|April 2013||Department||Article Title||Author|
|From the Editor||Jeff Zeitlin|
|Multimedia Gallery||Explorations||Mark Poles and Victoria Clare|
|Critics’ Corner||Off the Table: The Artemis Files: #2: Talisman||Ravi Shankar|
|Mongoose Traveller Supplement 7: 1,001 Characters||Jeff Zeitlin|
|21 Plots III||“kafka”|
|Up Close and Personal||Talia Mason||John Lees|
|In A Store Near You||The Showroom: Strasser-class TL5 Rigid Airship||Chris Cox and Steward Wochende|
|NHR 1010 Armored Multifunction Robot||Ewan Quibell|
|NHR 1100 Fishery Robot||Ewan Quibell|
|Less Dangerous Game||Four From the Jungle||Timothy Collinson|
|Raconteurs’ Rest||Drop Out (Part 22)||Ken Murphy|
|Doing It My Way||Suffer Unto Me the Little Children||Richard Morey|
|Technology Rules: The Lyman Drive: An Alternative Jump Drive||Jeff Zeitlin|
|The Shipyard||Mongoose Traveller Designs: Type M TL15 Scout Courier||Ed Hinojosa|
The articles listed and linked above are also linked in their appropriate sections of our website.
From the Editor
How do we bring new blood to tabletop role-playing—and to Traveller, specifically? Tabletop role-playing as we know it is coming up on 40 years old—long enough that those of us who were in college when the original Dungeons and Dragons was released in 1974 could be thinking of introducing our grandchildren to the hobby. Those grandchildren, though, are growing up in an era of MMORPGs (most of which are combat-oriented), Twitter, Facebook, and so on—an era where face-to-face social interaction isn’t seen as central to one’s social life. And tabletop role-playing is very much about face-to-face social interaction—even though we have ways of playing without being face-to-face (play-by-email, play-by-post, using Skype or videocalling services, or IRC), few people will argue that “it’s not really the same” isn’t a true statement. How does one promote face-to-face interaction in an on-line world?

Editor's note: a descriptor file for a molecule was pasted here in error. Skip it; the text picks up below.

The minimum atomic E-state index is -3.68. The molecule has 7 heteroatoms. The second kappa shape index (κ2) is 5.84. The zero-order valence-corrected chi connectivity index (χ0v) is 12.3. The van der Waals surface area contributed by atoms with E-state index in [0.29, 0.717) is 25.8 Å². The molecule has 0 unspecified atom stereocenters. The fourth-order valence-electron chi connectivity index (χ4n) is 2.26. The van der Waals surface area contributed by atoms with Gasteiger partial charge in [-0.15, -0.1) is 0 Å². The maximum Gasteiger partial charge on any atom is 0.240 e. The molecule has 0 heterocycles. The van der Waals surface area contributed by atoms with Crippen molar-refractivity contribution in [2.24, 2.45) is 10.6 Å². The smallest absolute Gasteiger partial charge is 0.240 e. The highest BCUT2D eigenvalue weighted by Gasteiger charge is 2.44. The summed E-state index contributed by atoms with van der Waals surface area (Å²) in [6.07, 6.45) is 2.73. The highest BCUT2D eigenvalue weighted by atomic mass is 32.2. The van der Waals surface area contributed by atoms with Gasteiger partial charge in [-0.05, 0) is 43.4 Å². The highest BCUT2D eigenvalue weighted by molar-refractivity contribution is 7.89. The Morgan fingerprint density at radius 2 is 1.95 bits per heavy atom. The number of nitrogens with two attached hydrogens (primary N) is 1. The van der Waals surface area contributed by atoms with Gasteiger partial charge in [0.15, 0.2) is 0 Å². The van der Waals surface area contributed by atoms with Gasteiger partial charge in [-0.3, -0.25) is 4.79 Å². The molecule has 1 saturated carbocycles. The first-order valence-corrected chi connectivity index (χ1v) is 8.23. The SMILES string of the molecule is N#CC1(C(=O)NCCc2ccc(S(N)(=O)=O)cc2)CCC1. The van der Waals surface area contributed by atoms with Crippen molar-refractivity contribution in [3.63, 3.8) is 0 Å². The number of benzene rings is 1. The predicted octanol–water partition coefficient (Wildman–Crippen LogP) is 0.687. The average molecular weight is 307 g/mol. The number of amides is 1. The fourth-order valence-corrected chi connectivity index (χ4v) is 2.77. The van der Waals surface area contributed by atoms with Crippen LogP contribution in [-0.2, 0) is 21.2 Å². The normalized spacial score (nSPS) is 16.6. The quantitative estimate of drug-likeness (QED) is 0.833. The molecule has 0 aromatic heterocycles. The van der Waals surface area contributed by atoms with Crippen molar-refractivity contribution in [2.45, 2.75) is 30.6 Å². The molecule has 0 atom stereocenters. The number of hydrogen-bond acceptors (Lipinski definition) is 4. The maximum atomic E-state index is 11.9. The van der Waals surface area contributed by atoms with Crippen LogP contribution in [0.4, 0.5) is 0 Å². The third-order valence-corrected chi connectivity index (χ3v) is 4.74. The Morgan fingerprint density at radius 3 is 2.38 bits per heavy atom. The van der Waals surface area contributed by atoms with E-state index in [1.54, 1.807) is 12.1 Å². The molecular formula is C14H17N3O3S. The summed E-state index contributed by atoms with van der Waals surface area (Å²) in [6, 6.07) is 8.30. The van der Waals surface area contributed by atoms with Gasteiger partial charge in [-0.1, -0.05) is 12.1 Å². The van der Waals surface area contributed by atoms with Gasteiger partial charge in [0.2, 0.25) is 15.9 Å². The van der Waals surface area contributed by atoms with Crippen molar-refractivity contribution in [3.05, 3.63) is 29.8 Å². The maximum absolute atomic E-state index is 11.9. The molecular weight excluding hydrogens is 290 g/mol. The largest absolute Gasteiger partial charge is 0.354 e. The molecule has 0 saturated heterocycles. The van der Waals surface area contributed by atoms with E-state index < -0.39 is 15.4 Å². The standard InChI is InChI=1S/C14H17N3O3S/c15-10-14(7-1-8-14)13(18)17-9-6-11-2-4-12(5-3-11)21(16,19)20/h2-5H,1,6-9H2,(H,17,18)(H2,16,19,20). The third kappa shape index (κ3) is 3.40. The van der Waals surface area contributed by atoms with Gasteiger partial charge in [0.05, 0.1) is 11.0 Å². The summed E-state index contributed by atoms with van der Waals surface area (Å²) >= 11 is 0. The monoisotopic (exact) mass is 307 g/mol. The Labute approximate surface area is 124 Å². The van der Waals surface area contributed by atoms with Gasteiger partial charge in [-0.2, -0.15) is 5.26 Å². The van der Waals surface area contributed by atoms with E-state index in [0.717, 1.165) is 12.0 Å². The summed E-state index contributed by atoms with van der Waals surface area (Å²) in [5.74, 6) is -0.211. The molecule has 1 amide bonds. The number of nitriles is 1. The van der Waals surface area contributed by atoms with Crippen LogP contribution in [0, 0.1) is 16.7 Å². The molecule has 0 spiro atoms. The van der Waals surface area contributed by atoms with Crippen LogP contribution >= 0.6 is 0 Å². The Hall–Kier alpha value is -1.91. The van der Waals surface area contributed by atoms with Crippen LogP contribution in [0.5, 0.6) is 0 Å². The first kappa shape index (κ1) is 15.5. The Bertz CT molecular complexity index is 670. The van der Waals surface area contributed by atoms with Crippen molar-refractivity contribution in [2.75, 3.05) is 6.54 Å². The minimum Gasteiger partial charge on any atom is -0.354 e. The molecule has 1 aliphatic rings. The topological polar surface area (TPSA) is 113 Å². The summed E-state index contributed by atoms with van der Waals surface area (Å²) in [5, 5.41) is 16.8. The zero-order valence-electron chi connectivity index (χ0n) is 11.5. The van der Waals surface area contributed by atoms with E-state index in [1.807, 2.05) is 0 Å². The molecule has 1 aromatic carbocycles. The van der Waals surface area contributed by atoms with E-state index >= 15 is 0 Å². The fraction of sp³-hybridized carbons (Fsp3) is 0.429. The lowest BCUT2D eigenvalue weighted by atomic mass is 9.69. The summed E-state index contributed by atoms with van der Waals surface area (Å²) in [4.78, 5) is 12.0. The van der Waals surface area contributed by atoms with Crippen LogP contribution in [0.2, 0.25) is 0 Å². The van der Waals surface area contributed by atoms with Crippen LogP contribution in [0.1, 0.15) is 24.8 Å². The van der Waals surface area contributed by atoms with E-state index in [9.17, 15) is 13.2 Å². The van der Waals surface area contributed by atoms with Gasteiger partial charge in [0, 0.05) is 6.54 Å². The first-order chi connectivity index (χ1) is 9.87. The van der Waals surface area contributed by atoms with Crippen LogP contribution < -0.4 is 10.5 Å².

There’s another part to that question, too—most MMORPGs seem to be, as mentioned above, combat-oriented. Tabletop role-playing still supports that, but has also grown beyond it, to all sorts of non-combat campaigns, from trading to diplomacy to exploration to … all of which Traveller supports, and supports well. Part of bringing in the new blood would also include making non-combat campaigns attractive—but how?
There are other relevant questions that can be asked: Are tabletop RPG rules too complex? Should there be more computer aids? Are there other issues?
Consider this “From the Editor” to be something along the lines of the Essay Question feature we used to run. How would you bring new blood to tabletop role-playing and Traveller? We’ll gladly allocate a few pages of a future issue to share ideas that are sent to us. Send your ideas to email@example.com or firstname.lastname@example.org.